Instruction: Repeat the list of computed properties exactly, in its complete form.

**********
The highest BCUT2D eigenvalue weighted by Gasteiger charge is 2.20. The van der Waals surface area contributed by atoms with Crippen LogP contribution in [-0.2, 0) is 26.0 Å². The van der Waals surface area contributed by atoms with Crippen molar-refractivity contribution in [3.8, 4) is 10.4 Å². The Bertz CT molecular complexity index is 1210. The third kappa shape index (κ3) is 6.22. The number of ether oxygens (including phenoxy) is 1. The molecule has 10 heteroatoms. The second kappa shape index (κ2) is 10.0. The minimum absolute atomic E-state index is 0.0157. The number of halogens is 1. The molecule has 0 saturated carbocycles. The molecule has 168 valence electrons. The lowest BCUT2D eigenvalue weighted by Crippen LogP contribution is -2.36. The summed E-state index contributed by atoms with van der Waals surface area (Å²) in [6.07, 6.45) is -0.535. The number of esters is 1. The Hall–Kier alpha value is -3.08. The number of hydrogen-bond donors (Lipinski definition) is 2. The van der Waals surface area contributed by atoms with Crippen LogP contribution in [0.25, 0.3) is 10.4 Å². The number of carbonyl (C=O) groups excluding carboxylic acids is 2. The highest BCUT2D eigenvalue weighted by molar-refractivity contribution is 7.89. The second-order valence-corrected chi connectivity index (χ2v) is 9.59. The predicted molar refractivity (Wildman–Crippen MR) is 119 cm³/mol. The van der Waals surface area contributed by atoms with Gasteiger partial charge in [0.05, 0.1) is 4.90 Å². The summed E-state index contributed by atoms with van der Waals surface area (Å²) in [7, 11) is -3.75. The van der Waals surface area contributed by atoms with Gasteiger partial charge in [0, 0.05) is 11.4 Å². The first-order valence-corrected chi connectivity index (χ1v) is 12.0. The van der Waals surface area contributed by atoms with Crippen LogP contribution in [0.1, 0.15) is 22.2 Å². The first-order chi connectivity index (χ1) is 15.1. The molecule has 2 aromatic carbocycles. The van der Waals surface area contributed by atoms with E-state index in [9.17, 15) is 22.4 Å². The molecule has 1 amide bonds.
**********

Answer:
The highest BCUT2D eigenvalue weighted by Gasteiger charge is 2.20. The van der Waals surface area contributed by atoms with Crippen LogP contribution in [-0.2, 0) is 26.0 Å². The van der Waals surface area contributed by atoms with Crippen molar-refractivity contribution in [3.8, 4) is 10.4 Å². The Bertz CT molecular complexity index is 1210. The third kappa shape index (κ3) is 6.22. The number of ether oxygens (including phenoxy) is 1. The molecule has 10 heteroatoms. The second kappa shape index (κ2) is 10.0. The minimum absolute atomic E-state index is 0.0157. The number of halogens is 1. The molecule has 0 saturated carbocycles. The molecule has 168 valence electrons. The lowest BCUT2D eigenvalue weighted by Crippen LogP contribution is -2.36. The summed E-state index contributed by atoms with van der Waals surface area (Å²) in [6.07, 6.45) is -0.535. The number of esters is 1. The Hall–Kier alpha value is -3.08. The number of hydrogen-bond donors (Lipinski definition) is 2. The van der Waals surface area contributed by atoms with Crippen LogP contribution in [0.25, 0.3) is 10.4 Å². The number of carbonyl (C=O) groups excluding carboxylic acids is 2. The highest BCUT2D eigenvalue weighted by molar-refractivity contribution is 7.89. The second-order valence-corrected chi connectivity index (χ2v) is 9.59. The predicted molar refractivity (Wildman–Crippen MR) is 119 cm³/mol. The van der Waals surface area contributed by atoms with Gasteiger partial charge in [0.05, 0.1) is 4.90 Å². The summed E-state index contributed by atoms with van der Waals surface area (Å²) in [7, 11) is -3.75. The van der Waals surface area contributed by atoms with Gasteiger partial charge in [0, 0.05) is 11.4 Å². The first-order valence-corrected chi connectivity index (χ1v) is 12.0. The van der Waals surface area contributed by atoms with Crippen LogP contribution in [0.1, 0.15) is 22.2 Å². The first-order chi connectivity index (χ1) is 15.1. The molecule has 2 aromatic carbocycles. The van der Waals surface area contributed by atoms with E-state index in [9.17, 15) is 22.4 Å². The molecule has 1 amide bonds.